The Stone Roses: Made Of Stone - Blu-ray Review

'Instead of giving us the subjects to evaluate in our own right, as suggested at various points during the setup, Meadows is as manipulative as the band and his film as cynical as their revival.'

For The Stone Roses fans, particularly those who were there to be The Stone Roses fans the first time around, The Stone Roses: Made Of Stone, will probably more than satisfy any craving you might have for a film about the band that crosses biography, modern re-imagining and gig film. Shane Meadows' film blends all of those elements, centring the narrative around the band's reformation in 2011/2012, to perform a series of gigs, having spent the previous fifteen years slinging variously vitriolic mud in each other's direction.

The fact that there is conflict in the background of Made Of Stone though, gives Meadows his main problem. This is a film that desperately wants everything to be OK. Meadows (clearly a fan) pines for a time when The Stone Roses were making great, original music and life was being lived exactly as it should be. His decision to shoot numerous scenes from 'today' in misty-eyed black and white speak to his desire to recapture a level of former glory, something which many people should have pointed out is more difficult than simply changing camera effects.

Meadows' blinkered vision of The Stone Roses as a force for the 21st Century reaches its peak when, in the middle of their world tour, drummer Mani walks off stage, avoiding the encore, leaving lead singer Ian Brown to walk out in front of those who want to adore him and proclaim his band mate a 'cunt'. Cut to Meadows, sitting in a hotel room, telling us that, owing to recent events, 'the last thing anyone wants is a camera ramming in their face'.

That admission, that Made Of Stone is a passion project rather than a journalistic one, undermines a lot of what Meadows presents. Instead of giving us the subjects to evaluate in our own right, as suggested at various points during the setup, Meadows is as manipulative as the band and his film as cynical as their revival. The Roses come off, by and large, as OK guys and their performances seem similarly positive but then, when you consider that Meadows removes his camera whenever things get testy, why wouldn't they? This is a puff piece, a film made to make The Stone Roses look good, on a comeback tour overtly for monetary gain, which was at times clearly an aggressive and hate-filled experience.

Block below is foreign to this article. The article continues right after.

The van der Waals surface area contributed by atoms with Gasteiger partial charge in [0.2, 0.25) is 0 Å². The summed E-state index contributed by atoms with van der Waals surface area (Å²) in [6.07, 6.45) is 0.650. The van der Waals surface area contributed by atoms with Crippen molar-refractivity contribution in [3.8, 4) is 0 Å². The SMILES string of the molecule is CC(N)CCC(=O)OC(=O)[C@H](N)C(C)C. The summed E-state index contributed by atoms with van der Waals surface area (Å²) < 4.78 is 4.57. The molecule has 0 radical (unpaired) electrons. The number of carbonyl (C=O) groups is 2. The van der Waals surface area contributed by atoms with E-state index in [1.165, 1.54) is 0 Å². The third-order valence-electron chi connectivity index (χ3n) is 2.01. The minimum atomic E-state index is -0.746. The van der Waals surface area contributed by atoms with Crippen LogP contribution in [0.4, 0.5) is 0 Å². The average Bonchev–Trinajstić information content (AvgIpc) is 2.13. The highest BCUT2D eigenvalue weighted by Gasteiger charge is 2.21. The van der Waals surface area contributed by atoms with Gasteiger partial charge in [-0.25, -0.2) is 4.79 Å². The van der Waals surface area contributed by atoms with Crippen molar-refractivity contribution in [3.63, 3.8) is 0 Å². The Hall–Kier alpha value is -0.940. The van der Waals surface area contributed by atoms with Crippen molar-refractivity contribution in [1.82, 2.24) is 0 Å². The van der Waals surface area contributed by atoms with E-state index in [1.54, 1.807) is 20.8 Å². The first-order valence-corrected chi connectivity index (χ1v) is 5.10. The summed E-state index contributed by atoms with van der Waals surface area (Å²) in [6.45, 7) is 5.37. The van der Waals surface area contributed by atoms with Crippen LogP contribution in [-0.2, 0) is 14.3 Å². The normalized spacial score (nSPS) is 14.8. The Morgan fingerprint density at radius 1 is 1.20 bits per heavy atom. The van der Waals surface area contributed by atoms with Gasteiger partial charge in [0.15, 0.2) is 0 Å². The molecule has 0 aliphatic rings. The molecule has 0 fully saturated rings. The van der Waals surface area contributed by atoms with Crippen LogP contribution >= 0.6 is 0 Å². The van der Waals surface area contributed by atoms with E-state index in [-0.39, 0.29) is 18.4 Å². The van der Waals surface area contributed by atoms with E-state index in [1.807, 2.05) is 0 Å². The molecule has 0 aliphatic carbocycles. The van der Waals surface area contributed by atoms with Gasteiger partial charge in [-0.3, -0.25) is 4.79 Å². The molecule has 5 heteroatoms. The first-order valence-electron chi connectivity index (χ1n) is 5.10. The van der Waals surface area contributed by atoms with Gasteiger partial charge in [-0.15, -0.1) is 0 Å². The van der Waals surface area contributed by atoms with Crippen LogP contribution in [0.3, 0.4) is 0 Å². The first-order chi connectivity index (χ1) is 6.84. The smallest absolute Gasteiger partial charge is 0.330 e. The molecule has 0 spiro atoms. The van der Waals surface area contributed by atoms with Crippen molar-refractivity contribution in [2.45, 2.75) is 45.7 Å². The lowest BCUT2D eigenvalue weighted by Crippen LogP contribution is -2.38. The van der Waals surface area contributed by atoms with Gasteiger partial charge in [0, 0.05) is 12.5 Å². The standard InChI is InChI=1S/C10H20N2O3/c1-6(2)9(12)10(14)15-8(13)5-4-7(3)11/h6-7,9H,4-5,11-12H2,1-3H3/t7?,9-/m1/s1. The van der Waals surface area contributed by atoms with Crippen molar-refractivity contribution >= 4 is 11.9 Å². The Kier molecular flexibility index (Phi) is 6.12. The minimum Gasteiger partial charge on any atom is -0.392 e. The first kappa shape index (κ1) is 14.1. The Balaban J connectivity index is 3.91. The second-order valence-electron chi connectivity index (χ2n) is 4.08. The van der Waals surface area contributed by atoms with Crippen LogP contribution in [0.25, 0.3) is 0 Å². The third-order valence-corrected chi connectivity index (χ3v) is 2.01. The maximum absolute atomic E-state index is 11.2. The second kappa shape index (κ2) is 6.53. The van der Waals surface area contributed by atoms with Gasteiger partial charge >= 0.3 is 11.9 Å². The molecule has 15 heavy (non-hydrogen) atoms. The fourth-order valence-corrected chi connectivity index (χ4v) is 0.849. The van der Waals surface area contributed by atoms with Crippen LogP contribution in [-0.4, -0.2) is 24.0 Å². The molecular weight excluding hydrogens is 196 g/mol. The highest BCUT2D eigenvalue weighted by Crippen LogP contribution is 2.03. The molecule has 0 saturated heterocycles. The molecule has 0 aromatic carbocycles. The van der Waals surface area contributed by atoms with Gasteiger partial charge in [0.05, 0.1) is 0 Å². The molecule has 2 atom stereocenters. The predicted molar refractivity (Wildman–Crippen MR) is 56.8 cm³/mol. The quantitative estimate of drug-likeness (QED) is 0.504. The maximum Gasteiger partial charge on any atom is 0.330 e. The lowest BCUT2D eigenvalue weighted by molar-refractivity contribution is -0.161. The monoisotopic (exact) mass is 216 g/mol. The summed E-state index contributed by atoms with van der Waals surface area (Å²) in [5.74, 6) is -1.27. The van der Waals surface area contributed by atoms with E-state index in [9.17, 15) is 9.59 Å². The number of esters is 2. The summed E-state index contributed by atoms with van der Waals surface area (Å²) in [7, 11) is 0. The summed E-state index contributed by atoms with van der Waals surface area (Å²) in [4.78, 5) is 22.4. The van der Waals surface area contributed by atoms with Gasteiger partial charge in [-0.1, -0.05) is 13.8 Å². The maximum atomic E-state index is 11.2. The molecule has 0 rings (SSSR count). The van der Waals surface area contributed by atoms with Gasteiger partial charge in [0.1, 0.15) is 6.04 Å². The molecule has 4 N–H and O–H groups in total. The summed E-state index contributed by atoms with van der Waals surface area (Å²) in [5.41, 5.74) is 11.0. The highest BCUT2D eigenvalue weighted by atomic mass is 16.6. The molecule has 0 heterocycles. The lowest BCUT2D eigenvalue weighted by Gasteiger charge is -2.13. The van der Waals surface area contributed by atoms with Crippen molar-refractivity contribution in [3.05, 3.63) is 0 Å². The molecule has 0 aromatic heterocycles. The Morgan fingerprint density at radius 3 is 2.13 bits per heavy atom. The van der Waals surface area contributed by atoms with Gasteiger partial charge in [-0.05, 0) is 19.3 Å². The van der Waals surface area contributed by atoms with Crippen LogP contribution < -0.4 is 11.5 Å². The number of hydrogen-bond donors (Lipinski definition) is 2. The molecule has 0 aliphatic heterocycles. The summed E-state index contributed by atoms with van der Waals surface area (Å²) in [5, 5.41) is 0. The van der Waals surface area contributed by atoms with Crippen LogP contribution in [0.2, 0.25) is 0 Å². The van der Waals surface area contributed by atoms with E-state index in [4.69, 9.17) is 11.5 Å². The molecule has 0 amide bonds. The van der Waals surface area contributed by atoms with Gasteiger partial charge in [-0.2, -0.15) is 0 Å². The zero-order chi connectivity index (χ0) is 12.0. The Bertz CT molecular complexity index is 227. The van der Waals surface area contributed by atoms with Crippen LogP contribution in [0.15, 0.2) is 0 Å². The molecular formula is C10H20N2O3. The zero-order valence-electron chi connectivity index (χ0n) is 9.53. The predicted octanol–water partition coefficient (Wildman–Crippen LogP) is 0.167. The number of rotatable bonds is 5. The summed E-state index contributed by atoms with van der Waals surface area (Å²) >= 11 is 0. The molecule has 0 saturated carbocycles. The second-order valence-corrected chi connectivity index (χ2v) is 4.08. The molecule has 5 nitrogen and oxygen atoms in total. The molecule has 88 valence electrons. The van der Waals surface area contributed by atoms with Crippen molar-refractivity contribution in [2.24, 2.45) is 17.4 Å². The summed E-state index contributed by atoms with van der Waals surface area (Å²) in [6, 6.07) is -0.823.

When you look back at Meadows' uncompromising filmography, you wonder quite where this approach came from. Was there not another film begging to be made here, a film which recognised its place in the middle of a raft of semi-unsavoury band reformations, cashing in on decades fans can never truly get back: could the undoubtedly great music of The Stone Roses survive that? Was there not something too about fandom itself, something about those who show up to a gig having walked out on their jobs to get tickets? The Stone Roses: Made Of Stone isn't that film and you don't have to go far to see under its surface to the commercialism Meadows' decision is endemic of: yes, the band put on a 'free' concert for fans in Warrington. The 'price' of admission? Show up on the gate with proof you had spent money on them previously. Everything is for sale, somehow.

By Sam Turner. Sam is editor of Film Intel, and can usually be found behind a keyboard with a cup of tea. He likes entertaining films and dislikes the other kind. He's on , Twitter and several places even he doesn't yet know about.

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